Insubordinate workers not only threaten the harmony of the workplace but can cause immeasurable loss of productivity and bring down employee morale among the rest of the workforce. All forms of insubordination present peculiar challenges for managers, team leaders, and human resource staff. Here are some ways to deal with insubordination.
Speak privately as a first step
Insubordination can be openly manifested and verbal with loud retorts and abusive language or passive aggressive with hostile body language and silent refusal to carry out instructions, Confrontation often leads to a worsening of the insubordination and threatens to blow it out of control. Ignoring it or leaving it unaddressed results in a vitiated atmosphere and sets a bad precedent for others.
Insubordination is not normal behavior by any means. Keep your eyes and ears open for signs that a worker might be defying your authority. At the first sign of insubordination, make sure that you do not let it go unnoticed. Call the worker in for a private conversation, and explain that you feel that there is an issue with insubordination and that you would like to offer him or her a chance to explain the behavior. This serves two purposes. You are not being judgmental, but rather, you are sharing your understanding and seeking clarification. The other purpose it serves is that it gives the worker an opportunity to explain the other side of the story or to make changes in his actions without it becoming a public matter. You may even benefit from this approach in case you have had a role to play in triggering the insubordination.
Know your rights
Most company policies are clear on matters of insubordination. At the same time, most policies are equally clear about what constitutes abuse or unfair practices. Many companies provide detailed information on how to handle instances of defiance. Additionally, processes for redressing grievances are also usually clearly spelled out for all parties. Make sure that you are conversant with the policies and processes in this regard. This will help you assess the situation objectively, know your boundaries, and put you in a position not only to address the insubordination but also to guide and counsel the defiant worker to a correct and practical course of action.
Many instances of insubordination can be traced back to poor communication. You may be meaning well, but your communication: verbal and non-verbal, might be saying something altogether different. In addition, instances of insubordination can often be open to subjective interpretation. Make it a point to communicate clearly, seeking feedback if needed, to ensure that you are being understood. In the event of an insubordinate worker who continues to be hostile even after you have attempted to deal with the situation on a one on one basis, communicate your point of view in writing or in the presence of others so that it is not misunderstood.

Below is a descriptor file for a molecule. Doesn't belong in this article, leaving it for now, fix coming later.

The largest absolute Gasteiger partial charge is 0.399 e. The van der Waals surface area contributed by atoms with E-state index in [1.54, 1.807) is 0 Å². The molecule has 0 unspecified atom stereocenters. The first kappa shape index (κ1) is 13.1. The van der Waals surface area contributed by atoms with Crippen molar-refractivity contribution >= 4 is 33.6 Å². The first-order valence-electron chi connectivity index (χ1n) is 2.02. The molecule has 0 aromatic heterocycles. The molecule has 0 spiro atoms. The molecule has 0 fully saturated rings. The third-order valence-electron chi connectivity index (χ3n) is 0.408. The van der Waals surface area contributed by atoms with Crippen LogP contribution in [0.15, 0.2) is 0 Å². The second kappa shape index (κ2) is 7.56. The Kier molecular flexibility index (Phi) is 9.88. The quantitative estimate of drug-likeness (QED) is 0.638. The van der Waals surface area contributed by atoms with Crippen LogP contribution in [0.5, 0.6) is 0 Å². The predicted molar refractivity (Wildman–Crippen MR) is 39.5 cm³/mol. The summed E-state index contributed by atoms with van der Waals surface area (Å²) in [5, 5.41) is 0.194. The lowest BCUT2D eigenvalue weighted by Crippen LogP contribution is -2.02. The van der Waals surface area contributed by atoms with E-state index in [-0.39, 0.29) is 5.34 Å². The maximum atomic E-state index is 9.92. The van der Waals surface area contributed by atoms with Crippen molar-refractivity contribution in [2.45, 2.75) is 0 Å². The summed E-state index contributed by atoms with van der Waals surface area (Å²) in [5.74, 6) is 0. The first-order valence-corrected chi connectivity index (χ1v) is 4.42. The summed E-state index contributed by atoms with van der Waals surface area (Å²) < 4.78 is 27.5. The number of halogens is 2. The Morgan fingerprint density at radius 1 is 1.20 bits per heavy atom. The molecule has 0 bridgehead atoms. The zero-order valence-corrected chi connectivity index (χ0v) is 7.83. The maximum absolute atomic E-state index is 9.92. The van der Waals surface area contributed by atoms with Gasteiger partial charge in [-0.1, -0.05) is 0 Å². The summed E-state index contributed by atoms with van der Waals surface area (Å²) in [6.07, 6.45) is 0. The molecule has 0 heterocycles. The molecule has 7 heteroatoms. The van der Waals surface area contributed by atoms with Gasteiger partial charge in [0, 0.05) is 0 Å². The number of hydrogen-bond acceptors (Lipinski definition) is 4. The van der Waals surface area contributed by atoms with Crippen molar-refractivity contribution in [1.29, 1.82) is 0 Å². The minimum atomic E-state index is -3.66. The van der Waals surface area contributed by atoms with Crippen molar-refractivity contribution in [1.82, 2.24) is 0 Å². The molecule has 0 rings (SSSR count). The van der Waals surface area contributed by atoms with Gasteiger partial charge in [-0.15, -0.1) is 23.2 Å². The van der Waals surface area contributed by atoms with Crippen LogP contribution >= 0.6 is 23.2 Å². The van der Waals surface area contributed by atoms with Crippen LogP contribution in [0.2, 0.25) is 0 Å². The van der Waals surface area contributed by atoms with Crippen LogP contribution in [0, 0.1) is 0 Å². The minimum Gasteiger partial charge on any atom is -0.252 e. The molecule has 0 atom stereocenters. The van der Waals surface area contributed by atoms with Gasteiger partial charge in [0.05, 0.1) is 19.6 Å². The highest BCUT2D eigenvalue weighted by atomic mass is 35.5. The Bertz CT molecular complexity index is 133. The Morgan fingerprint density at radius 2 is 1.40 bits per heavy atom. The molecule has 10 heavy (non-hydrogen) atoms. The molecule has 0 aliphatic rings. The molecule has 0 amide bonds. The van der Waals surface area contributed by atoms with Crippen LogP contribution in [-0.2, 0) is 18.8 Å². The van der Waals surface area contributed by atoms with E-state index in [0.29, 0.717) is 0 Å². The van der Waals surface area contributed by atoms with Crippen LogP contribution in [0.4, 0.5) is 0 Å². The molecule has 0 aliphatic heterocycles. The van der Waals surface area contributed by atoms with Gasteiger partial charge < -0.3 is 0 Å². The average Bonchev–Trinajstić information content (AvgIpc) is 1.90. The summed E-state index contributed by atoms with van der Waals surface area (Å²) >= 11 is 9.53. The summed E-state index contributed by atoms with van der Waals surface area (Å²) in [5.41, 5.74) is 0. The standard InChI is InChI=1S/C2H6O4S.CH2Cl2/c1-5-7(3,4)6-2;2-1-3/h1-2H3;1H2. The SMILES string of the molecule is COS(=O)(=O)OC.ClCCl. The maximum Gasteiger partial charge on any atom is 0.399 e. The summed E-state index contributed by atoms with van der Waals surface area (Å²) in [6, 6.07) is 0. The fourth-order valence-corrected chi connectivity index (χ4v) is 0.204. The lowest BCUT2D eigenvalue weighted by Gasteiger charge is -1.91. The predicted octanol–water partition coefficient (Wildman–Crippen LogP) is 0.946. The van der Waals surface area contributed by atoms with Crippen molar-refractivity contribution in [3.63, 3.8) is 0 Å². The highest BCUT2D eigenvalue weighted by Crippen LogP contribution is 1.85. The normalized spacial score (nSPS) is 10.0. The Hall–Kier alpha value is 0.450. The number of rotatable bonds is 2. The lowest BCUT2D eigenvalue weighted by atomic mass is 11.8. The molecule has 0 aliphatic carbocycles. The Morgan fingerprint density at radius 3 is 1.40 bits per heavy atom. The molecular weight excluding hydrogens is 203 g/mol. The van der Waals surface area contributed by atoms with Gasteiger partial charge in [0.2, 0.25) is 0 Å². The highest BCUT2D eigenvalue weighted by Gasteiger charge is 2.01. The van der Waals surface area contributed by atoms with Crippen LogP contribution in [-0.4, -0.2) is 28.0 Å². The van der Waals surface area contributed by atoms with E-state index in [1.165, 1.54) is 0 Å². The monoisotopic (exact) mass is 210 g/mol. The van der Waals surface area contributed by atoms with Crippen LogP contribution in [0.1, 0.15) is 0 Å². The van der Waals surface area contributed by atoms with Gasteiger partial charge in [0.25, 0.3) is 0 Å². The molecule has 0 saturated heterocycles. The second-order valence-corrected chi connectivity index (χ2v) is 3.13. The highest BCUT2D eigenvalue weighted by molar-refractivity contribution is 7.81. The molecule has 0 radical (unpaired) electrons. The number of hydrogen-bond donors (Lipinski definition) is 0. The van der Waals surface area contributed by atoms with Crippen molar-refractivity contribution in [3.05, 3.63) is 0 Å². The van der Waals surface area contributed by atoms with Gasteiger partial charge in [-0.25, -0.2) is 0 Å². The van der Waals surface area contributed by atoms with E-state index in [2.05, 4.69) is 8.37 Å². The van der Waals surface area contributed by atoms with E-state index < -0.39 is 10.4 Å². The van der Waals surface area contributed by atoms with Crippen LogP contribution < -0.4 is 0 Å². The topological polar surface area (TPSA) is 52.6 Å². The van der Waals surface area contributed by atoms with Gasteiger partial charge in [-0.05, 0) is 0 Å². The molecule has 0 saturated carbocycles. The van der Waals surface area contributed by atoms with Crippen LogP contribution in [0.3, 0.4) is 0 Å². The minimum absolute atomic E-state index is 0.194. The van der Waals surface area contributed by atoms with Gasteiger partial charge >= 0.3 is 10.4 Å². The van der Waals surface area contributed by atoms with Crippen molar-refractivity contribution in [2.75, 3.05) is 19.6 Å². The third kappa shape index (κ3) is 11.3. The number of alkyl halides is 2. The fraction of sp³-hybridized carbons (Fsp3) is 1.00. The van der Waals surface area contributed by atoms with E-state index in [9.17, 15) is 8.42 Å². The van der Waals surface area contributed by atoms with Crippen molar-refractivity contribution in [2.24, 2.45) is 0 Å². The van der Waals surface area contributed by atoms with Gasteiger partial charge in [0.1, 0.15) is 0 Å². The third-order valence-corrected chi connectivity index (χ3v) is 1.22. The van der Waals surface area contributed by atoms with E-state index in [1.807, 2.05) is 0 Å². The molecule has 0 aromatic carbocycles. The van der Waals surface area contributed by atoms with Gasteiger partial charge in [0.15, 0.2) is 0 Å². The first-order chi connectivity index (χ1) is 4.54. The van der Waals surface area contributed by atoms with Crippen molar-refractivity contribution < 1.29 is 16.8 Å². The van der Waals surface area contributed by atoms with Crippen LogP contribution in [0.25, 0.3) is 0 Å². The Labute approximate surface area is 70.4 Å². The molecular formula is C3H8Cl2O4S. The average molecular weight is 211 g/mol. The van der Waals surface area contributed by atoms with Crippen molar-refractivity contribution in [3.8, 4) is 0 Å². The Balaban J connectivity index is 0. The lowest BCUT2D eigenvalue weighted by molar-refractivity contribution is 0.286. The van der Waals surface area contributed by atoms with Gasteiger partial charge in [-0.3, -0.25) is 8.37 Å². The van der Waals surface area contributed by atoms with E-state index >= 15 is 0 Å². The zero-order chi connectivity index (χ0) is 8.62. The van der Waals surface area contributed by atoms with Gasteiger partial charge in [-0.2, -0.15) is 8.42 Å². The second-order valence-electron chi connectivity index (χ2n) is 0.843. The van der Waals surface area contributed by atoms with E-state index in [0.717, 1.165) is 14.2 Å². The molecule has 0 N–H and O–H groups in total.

The subjectivity of insubordination often leaves managers and leaders puzzled as to how to address the situation. The use of objective documentation is very important in such instances. Make sure you document everything that transpires between you and the defiant worker in clear and objective language. Avoid using words that describe feelings. Choose words that describe actions and behavior instead. Keep all your interactions documented through written communications. If there has been a hostile or defiant behavior, send the worker an email or a memo describing what happened and your views about it. These documented communications are useful in confronting the worker with his insubordinate behavior, and they can be crucial in protecting yourself in case the tables are turned against you.
Other side of the story
While there may be various reasons for insubordination, studies show that stress and unsatisfactory workplace environment are among the more common reasons for such behavior. Remember that the defiant worker is a human being just like you, and possibly has something else that is bothering him or her. The insubordination that you are witnessing might be the manifestation of stressed totally unrelated to you or the tasks that you have assigned to him. Speak with the worker at a human level, trying to understand what might be bothering him. While you might not be able to solve his or her problems, the very process of listening to him with compassion will help reduce the intensity of the stress and remove the need to act out in a hostile manner.